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Korean Court Overturns Immigration’s Deportation Order

The Administrative Court in Incheon, Korea ruled in June of 2010 that a Chinese woman suspected of marrying a Korean national for the right to gain a Korean residency card (F-2-2 Visa) is not allowed to be deported on the sole grounds that both her former and present husbands were convicted of being involved in marriage fraud and the previous marriage ended only two months before the current marriage. The Chinese woman entered Korea with her previous Korean husband in 2006. The couple was divorced in 2008. The woman, then, married another Korean man, only two months after the divorce. Both the present and past husbands’ had been convicted of marriage fraud. The Court ruled that the evidence of previous and present husbands’ involvement in “sham marriages,” and a new marriage closely preceding a previous marriage are not adequate grounds, in of themselves, to deport. The Court also noted that

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Refugee Status Granted for Pakistani Homosexual

The Administrative Court in Seoul ruled that the Korean Ministry of Justice’s determination that a gay Pakistani did not have a “well-founded fear of being persecuted” was incorrect. The man’s “well-founded” fear, according to the Administrative Court, stems from his alleged homosexuality and fear of the Pakistani government and/or family members. Pakistani has laws that allow the punishment of openly homosexual individuals. The case can be appealed to the Supreme Court. To date, around 2,500 individuals have applied for refugee status in Korea and less than 150 of the applications have been approved. The approval rate in recent years is on the rise. Many of the petitioners apply only after being apprehended for immigration violations. The Ministry of Justice, since the Lee Administration, has dedicated more resources and attention to asylum seekers. The approval rate will likely rise, however, in these more unique of cases the Ministry is much less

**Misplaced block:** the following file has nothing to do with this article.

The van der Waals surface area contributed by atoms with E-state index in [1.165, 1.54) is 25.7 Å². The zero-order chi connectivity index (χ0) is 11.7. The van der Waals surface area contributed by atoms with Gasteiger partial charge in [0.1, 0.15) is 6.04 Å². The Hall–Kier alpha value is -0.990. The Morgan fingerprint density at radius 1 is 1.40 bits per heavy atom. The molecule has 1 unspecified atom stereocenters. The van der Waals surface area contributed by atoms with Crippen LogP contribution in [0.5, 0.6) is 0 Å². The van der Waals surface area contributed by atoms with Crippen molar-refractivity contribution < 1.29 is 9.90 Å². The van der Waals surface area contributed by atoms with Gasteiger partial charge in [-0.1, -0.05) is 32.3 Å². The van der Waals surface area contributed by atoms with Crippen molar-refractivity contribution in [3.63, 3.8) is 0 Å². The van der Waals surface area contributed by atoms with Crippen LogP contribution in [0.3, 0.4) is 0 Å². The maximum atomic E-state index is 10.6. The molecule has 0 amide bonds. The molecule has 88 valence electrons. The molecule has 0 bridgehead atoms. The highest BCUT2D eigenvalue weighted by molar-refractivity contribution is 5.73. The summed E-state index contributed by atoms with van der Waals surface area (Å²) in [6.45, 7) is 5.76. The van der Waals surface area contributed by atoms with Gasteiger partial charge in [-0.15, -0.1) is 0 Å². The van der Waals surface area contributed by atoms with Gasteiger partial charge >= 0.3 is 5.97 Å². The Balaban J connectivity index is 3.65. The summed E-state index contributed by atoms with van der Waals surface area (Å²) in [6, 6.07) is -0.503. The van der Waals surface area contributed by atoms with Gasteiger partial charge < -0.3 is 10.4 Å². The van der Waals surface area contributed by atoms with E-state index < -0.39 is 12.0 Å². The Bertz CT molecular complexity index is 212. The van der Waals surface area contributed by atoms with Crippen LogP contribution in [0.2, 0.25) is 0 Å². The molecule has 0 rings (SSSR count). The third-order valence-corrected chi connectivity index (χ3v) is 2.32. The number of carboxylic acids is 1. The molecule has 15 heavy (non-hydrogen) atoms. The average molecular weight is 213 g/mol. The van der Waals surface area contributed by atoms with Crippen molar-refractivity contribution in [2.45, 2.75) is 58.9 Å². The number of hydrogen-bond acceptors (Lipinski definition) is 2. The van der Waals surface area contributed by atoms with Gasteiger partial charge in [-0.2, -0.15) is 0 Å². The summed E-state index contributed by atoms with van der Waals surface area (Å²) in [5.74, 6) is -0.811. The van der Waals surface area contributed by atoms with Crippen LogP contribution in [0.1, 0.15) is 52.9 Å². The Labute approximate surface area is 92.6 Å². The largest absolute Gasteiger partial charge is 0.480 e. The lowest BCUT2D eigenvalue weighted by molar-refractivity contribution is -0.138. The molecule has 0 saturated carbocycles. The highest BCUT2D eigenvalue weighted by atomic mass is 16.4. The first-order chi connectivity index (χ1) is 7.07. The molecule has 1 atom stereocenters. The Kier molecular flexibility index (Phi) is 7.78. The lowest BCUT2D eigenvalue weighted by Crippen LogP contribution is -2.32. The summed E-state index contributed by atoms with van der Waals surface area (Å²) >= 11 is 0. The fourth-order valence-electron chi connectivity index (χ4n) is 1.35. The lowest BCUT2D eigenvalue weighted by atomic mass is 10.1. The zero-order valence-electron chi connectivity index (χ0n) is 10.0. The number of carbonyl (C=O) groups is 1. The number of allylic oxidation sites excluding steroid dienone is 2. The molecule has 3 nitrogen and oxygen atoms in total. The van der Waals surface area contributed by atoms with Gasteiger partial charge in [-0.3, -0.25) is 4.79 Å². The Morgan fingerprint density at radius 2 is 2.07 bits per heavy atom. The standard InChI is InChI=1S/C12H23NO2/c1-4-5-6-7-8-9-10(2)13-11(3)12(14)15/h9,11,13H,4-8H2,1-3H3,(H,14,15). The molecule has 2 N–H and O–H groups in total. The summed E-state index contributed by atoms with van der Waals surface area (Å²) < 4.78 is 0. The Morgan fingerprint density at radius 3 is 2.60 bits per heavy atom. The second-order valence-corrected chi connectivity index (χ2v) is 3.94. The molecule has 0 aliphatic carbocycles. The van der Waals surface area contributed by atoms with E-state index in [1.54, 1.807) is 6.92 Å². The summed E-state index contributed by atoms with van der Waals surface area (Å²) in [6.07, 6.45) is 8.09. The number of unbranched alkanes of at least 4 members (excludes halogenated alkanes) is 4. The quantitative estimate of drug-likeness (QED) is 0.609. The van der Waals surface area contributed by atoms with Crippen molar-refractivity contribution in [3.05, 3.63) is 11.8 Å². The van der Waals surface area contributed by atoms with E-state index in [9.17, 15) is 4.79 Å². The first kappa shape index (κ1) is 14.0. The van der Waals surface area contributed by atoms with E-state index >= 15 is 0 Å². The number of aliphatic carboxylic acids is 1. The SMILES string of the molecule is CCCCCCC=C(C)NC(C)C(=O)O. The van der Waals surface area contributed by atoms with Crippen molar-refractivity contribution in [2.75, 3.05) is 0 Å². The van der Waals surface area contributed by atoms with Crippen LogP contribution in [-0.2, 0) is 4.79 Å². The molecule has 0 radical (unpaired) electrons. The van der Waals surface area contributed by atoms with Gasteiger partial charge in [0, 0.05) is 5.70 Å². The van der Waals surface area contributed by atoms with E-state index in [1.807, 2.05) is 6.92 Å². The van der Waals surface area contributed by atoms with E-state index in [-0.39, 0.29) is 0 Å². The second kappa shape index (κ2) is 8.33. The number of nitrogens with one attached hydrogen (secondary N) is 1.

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The Act on the Treatment of Foreigners in Korea

The Act on the Treatment of Foreigners in Korea may be found HERE. [email protected] (c) Sean Hayes – SJ IPG. All Rights reserved.  Do not duplicate any content on this blog without the express written permission of the author. [email protected]

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No American Law Firms in Korea – YET

Posted by:  Sean Hayes (Chair, Korea Practice Group at IPG)[email protected] _____________________ The KOR-EU FTA passed and thus British law firms will be able to setup shop in Korea over a five-year three-stage phase-in period.  All of the leading British firms have begun building relationships with an eye to formal partnerships.  KOR-US FTA, however, has stalled because of opposition of some prominent lawmakers in the liberal parties even though the two FTAs are very similar in scope. The following article is an interesting article on the intention of an American law firm in the Korean market and shows that local firms have nothing to fear and will benefit from these firms’ focus on quality, profitability per attorney and equitable management. Full Disclosure: We have not had a meeting with the firm mentioned in the article. _________IPG is engaged in projects for companies, entrepreneurs and individuals doing business in Bangladesh, Cambodia, China, Korea, Laos,

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Korea Immigration Service’s Immigration Logic: Appeared in the Korea Times by Sean Hayes